By Friday morning, health secretary Matt Hancock was admitting that a nationwide shutdown was “not off the table”, though he said it was “the last line of defence” and urged the public to help stave it off by keeping to social distancing guidelines.
Mr Hancock announced restrictions on social gatherings in homes and gardens in parts of the North-West, Midlands and West Yorkshire, along with a 10pm curfew for pubs and restaurants in Merseyside, Warrington and most of Lancashire - excluding Blackpool. Residents of the North-West areas were also told to limit public transport use to essential journeys.
Areas subject to new restrictions recorded infection rates well above the 20 in 100,000 figure which has triggered quarantines on travellers from abroad.
In Wolverhampton, numbers of infections per 100,000 population increased to 61.8, while they topped 100 in Liverpool and rose to 111.2 in Warrington and 145.5 in Oadby and Wigston, near Leicester.
New figures from the Office for National Statistics showed an estimated 59,800 people in England - around one in 900 - have coronavirus, the highest level since May, with “clear evidence” of rises among under-34s.
Ominously, there was a sharp increase in 2-11 year-olds testing positive a fortnight after the return to schools across England.
An average of 6,000 people in England per day were estimated to be newly infected with Covid-19 between 4-10 September, compared to 3,200 the week before, according to the ONS. And Mr Johnson confirmed that rates were rising in the oldest age-groups most susceptible to severe illness and death from the disease.
Although deaths are currently low, experts expect them to rise, with Sage saying the R number “shows that we are moving to wider spread growth in transmission at a faster rate”.
Yvonne Doyle, medical director at Public Health England, said: “We’re seeing clear signs this virus is now spreading widely across all age groups and I am particularly worried by the increase in rates of admission to hospital and intensive care among older people.
“This could be a warning of far worse things to come.”
Mr Hancock described it as “a big moment for the country”.
“We’re watching vigilantly,” he said. “But we can see the number of cases accelerating and we’re prepared to do what it takes both to protect lives and to protect livelihoods.”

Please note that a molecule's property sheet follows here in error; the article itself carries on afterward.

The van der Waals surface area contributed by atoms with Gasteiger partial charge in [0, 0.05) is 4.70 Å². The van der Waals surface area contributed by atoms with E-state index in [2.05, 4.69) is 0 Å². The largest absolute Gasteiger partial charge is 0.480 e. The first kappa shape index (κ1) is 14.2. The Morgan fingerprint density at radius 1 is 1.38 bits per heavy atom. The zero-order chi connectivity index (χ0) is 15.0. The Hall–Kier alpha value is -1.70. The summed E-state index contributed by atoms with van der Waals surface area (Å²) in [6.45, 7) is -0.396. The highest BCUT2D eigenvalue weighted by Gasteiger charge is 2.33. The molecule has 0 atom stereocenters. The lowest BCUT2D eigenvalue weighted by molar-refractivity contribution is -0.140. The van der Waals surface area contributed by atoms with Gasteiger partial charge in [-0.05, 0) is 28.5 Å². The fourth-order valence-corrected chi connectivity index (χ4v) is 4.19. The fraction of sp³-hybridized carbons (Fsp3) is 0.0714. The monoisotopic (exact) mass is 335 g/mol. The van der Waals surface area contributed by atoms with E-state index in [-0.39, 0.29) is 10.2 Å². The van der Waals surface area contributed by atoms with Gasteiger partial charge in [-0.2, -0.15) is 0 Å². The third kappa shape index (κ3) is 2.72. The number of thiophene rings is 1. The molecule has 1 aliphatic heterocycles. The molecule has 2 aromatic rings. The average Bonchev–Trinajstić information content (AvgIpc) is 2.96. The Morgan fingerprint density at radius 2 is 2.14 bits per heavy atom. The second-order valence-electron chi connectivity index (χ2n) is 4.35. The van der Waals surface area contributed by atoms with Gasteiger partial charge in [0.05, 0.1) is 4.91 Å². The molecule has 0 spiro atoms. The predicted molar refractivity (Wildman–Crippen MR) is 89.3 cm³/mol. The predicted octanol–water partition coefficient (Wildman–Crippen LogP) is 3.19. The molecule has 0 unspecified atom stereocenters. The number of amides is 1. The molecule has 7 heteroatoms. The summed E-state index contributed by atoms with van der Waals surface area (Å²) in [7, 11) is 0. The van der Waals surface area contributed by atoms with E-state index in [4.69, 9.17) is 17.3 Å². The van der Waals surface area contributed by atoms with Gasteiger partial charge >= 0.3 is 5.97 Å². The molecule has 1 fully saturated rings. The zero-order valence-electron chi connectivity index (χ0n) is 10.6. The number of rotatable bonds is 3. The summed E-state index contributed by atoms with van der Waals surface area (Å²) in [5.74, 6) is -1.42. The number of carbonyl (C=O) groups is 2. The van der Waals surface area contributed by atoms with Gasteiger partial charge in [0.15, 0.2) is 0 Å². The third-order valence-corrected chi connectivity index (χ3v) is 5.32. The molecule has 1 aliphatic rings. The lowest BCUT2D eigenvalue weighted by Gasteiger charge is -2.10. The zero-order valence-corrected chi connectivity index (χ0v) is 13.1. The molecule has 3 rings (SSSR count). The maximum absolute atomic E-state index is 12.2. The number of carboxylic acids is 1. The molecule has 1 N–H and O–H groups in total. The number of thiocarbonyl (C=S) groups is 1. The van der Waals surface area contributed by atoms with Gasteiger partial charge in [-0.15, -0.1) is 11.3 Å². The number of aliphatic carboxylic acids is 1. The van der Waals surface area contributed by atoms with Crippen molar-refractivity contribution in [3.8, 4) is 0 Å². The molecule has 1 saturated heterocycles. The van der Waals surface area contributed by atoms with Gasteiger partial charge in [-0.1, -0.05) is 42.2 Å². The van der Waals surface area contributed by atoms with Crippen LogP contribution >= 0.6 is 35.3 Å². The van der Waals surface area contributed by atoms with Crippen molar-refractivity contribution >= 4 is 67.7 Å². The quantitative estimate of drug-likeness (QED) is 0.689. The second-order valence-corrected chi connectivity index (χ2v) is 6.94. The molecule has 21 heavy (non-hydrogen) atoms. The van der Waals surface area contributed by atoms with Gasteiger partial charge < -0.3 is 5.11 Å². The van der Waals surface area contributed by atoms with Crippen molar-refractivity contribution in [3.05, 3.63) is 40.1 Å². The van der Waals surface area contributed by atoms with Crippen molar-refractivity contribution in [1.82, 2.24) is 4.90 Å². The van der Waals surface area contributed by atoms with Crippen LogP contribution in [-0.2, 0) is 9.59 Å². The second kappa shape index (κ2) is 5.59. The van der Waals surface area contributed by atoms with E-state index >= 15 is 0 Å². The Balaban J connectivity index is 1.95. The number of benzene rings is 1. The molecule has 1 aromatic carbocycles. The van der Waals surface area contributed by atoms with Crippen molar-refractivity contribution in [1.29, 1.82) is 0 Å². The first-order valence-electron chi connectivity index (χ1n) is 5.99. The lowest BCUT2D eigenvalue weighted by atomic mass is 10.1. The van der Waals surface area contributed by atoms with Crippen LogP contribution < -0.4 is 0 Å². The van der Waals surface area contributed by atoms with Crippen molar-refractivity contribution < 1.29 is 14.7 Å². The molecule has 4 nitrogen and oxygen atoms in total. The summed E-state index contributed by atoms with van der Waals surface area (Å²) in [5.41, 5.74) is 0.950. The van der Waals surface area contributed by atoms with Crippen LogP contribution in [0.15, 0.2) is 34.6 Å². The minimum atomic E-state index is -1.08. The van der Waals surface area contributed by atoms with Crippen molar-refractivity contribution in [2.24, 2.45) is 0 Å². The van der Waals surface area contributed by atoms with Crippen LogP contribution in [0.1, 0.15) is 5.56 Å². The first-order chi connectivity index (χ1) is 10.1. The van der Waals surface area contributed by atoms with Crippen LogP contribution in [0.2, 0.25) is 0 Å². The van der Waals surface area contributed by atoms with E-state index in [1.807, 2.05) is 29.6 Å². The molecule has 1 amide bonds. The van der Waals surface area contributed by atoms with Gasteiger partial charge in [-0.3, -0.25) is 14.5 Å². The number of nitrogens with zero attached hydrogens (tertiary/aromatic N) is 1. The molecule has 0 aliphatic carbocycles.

University of Reading associate microbiology professor Simon Clarke said that the data suggested that Covid-19 was not yet “uncontrollable” but warned that holding it at bay will require strict engagement by the public in social distancing and hygiene rules.
And he warned: “In the spring, Covid-19 put a large numbers people into hospital, very quickly, hindering the ability of the NHS to deliver care to people in pain on waiting lists, cancer sufferers and denied pregnant women from having the support of their partners. That could easily happen again.”
And Prof Michie said: “We need action now. Delaying for two weeks earlier in year was generally agreed to be a terrible mistake. Are we going to repeat it? Thousands of lives are at stake.
“We need to do a raft of national restrictions now - waiting till October is too late.”
The ONS figures revealed that 59 per cent of all those who died of coronavirus between March and mid-July were disabled.
The chief executive of disability charity Sense, Richard Kramer, said: “The stark reality is that disabled people and their families have been forgotten and are not part of the government’s to-do list. We now need a dedicated plan in response to Covid-19 for disabled children, adults and their families.”
Mr Hancock also announced a new plan to curb the spread of Covid infections in care homes over the winter months by providing free personal protective equipment (PPE) to all residents and staff and providing funding to allow staff to work at only one home rather than risking cross-infection by moving between them.